The music video that accompanied it is expectedly dumb and goofy. I won't discredit that, some of my favorite songs have corny videos with them too, but the fact that DeMarco creates serious melodramatic music but he himself doesn't take it seriously rubs me the wrong way. Musically speaking 'I Was A Fool To Care' isn't all that bad. Starts out boring enough, and the chorus takes up too much of the track without it being interesting, but the ending almost completely makes up for any faults when he brings back some synths that've been missing. They've always added that much-needed punch to DeMarco's music and I'm glad they're here. It's not exceptional, but as a loosie I'll take it.

Stormzy - Scary

Ahh so this is the Grime scene I've been hearing everyone talk about. Essentially hardcore street rap with British vocals, making it sound a bit peculiar. Can't call it a shtick when it's not done by their choosing but I can't help in thinking with the vocals accent-less 'Scary' by Stormzy, for example, would just be another empty braggadocios track a decade behind the times. Now all that being said it's still rather entertaining, with a vicious flow being spit over a haunting beat, but it's not all that original.

It also doesn't really have me intrigued to investigate more of this well-known Grime scene. There is nothing, apart from the flow brought on by Stormzy's accent, that other artists haven't done the same, or better, in America's streets a decade ago. It's just a bar-spitting track, excusing any enjoyability after picking apart his lyrics on the first go around. It's strange, for how ahead of their time English musicians tend to be, rappers have always been behind the buck when compared to the US and even Canada. Unless I'm forgetting someone they've never been inventive and have only merely rode the trends brought on by the US some time ago, even though the Internet makes it so there's no excuse from being an ocean apart.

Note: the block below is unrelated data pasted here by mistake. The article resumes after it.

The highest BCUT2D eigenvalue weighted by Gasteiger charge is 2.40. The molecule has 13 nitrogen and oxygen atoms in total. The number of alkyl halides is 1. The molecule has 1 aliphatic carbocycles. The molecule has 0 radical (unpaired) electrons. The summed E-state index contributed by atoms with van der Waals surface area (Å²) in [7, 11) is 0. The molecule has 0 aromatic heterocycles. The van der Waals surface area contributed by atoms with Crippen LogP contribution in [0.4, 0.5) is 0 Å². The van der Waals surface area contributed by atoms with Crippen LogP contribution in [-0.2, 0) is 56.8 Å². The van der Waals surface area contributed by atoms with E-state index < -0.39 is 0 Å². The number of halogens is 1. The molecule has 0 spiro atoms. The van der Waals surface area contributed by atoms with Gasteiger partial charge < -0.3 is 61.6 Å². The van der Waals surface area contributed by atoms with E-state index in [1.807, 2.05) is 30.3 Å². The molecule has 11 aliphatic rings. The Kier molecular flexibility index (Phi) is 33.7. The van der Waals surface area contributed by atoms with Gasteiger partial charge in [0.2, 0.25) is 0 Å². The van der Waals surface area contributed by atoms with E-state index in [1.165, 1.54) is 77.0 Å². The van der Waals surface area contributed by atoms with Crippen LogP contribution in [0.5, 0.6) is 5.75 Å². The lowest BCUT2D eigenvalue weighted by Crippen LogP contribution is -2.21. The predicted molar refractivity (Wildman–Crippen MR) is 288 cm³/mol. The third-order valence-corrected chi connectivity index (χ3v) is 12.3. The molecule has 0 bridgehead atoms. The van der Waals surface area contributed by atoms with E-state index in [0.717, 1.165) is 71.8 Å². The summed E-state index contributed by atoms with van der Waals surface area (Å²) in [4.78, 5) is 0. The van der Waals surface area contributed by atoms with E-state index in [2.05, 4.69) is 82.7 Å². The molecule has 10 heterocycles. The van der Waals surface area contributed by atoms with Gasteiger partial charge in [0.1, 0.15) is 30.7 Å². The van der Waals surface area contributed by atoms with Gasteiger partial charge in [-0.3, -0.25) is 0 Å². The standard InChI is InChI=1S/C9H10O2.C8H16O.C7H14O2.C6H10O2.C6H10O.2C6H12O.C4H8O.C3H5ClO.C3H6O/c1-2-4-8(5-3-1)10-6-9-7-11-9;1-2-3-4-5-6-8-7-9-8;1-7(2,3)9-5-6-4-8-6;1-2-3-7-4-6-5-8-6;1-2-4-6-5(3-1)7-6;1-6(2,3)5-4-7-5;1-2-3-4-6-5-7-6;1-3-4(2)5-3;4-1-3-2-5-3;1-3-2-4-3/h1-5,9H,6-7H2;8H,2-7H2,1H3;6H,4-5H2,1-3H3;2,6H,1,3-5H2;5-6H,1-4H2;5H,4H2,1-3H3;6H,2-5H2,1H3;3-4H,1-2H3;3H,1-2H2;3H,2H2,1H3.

Havoc & Alchemist - Buck 50's & Bullet Wounds

Havoc's had quite a difficult time transitioning to Hip-Hop in the new millennia. As one-half of the infamous Mobb Deep, Havoc, and Prodigy by effect, haven't had much success after the genre transitioned into a brighter spotlight. Their most acclaimed albums of the 90's thrived off adolescent darkness, with looming violence around every bend. These were emcees with nothing to lose, living the scenes they envisioned. A rise in notoriety would only mean the music suffered as a result. In recent years Havoc has receded, both critically and commercially, giving him a new scope through which to view his life. The Silent Partner, a collaborative LP between him and longtime producer The Alchemist, aims to bring back ferocity.

The lead single 'Buck 50's & Bullet Wounds' succeeds by all accounts. With an Alchemist beat providing etched in stone gravity, led by a piano and some haunting vocals, Havoc goes to work. There's enough space to allow Havoc's lyrics to shine, but the way they merge with the production makes that side stand out too. Better yet, Method Man appears, and he drops a shockingly good verse. Never thought I'd be saying that in 2016 but here we are. 'Buck 50's & Bullet Wounds' takes listeners straight back to the smoked out streets of the 90's. Both emcees spit some seriously sick lyrics, one-liners packed to the brim with goodies to find.

Yung Lean - Pearl Fountain

Apparently Yung Lean felt the need to make a deluxe edition of Warlord. I can't think of an album less deserving of one, in respect to necessities. And honestly, I don't even know why I'm reviewing this, it's just a down week. Anyways 'Pearl Fountain' shows some versatilities, bringing in an aged sound the 90's wouldn't even miss with these simple synth plucks. It may even be a sample, sounds familiar? Unfortunately, the rest of the beat is far too cluttered to even make mince meat out of, so really another Lean track not produced by Yung Gud.

'Pearl Fountain' has features from Black Kray and Bladee, and honestly that doesn't matter one bit. Each rapper is slathered in reverb, and conjoining that with the already cacophonous production, you can't even make out who's speaking at any point in time. They just all sound like Lean using different effects. It's a bad track, what did you want me to say? I do respect it for being somewhat different than Warlord, but that's not to say the quality has seen any improvement, in fact it feels more amateurish and sloppy, just arriving from a different destination.